FDA places hold on MacroGenics’ bispecific antibody trials over liver toxicity concerns

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FDA places hold on MacroGenics' bispecific antibody trials over liver toxicity concerns


The Food and Drug Administration placed two clinical trials of a bispecific monoclonal antibody under development for several solid tumor indications on hold due to concerns about liver toxicity.

Rockville, Maryland-based MacroGenics said Friday that it had received a letter Thursday from the FDA, which placed a partial hold on two studies of MGD009, a bispecific antibody developed under its DART platform that targets B7-H3 and CD3 in several solid tumor indications. One study, a Phase I trial, studies the drug as a monotherapy, while another studies it in combination with the company’s PD-1 inhibitor, MGA012. The partial clinical hold means no new patients can be enrolled, though current participants may continue to receive the drug at their pre-assigned dose.

On the Nasdaq, shares of MacroGenics, which closed Friday at $16.41, fell more than 25 percent in after-hours trading following the news.

The company said the hold was due to the company reporting liver toxicity events in the monotherapy trial to the agency, including reversible elevations in transaminases with or without concurrent elevations in bilirubin. Although the company said the events were of short duration and otherwise uncomplicated, it also told the FDA it would amend the trials to mitigate the liver toxicities with additional supportive care. In response, the FDA imposed the hold, pending review of additional details and the planned amendments.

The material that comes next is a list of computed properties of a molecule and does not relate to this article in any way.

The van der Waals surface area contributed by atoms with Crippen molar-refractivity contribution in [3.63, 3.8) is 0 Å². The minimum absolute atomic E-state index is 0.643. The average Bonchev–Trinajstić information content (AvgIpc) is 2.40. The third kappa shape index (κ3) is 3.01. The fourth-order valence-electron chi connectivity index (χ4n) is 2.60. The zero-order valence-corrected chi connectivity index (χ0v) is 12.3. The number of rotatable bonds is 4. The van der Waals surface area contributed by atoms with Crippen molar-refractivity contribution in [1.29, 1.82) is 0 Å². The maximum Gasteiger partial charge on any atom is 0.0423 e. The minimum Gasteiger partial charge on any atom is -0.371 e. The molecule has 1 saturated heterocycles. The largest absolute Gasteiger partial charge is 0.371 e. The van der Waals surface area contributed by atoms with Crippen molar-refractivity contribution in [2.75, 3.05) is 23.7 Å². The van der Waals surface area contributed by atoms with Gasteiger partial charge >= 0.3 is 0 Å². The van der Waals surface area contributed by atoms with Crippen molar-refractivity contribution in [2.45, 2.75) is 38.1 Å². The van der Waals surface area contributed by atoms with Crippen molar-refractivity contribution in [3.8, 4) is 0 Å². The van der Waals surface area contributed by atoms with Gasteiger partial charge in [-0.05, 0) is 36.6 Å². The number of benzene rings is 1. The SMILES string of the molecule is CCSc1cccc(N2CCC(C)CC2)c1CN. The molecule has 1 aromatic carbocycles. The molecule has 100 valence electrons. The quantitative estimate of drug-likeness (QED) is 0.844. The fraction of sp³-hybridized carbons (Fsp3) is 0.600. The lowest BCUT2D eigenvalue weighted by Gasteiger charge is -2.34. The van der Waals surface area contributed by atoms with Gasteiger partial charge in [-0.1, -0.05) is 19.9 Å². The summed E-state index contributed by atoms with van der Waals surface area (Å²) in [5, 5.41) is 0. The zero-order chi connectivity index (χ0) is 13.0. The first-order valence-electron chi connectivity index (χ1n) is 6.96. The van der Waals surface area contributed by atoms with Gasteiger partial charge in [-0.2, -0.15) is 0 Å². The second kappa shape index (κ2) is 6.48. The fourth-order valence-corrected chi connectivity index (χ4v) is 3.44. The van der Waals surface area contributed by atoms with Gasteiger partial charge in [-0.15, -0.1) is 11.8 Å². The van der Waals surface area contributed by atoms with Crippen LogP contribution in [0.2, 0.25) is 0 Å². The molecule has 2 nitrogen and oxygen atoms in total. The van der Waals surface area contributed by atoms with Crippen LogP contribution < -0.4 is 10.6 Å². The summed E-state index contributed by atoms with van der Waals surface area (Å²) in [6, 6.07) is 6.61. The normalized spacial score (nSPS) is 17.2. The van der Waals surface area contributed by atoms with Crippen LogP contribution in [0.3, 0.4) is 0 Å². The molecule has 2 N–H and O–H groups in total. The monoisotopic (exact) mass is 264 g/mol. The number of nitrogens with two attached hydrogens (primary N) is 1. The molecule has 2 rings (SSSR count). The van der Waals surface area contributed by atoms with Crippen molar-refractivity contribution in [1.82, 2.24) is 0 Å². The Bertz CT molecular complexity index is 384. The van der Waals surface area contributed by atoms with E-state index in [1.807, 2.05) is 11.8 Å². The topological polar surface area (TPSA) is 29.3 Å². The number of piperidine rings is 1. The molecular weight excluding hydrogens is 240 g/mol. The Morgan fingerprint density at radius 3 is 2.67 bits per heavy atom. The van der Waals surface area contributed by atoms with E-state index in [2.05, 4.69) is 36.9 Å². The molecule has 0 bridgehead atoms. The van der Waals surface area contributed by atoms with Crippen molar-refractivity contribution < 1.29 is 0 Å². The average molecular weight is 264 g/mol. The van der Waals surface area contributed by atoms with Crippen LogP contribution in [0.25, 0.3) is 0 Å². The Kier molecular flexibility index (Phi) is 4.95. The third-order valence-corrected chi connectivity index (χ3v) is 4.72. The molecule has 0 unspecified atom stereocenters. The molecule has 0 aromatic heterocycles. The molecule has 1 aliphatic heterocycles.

“MacroGenics’ top concern in conducting clinical trials is the safety of study participants,” CEO Scott Koenig said in a statement. However, the partial hold does not affect studies of its other B7-H3-targeting drugs, enoblituzumab and MGC018, he said.

Bispecific antibodies work by targeting cancer cell-specific antigens and also antigens on the surfaces of T cells, thereby enabling T cell-mediated killing of cancer cells. The only currently marketed bispecific antibody is Amgen’s Blincyto (blinatumomab), a CD19- and CD3-targeting antibody developed under the company’s BiTE platform for acute lymphoblastic leukemia.

Photo: Wikimedia Commons



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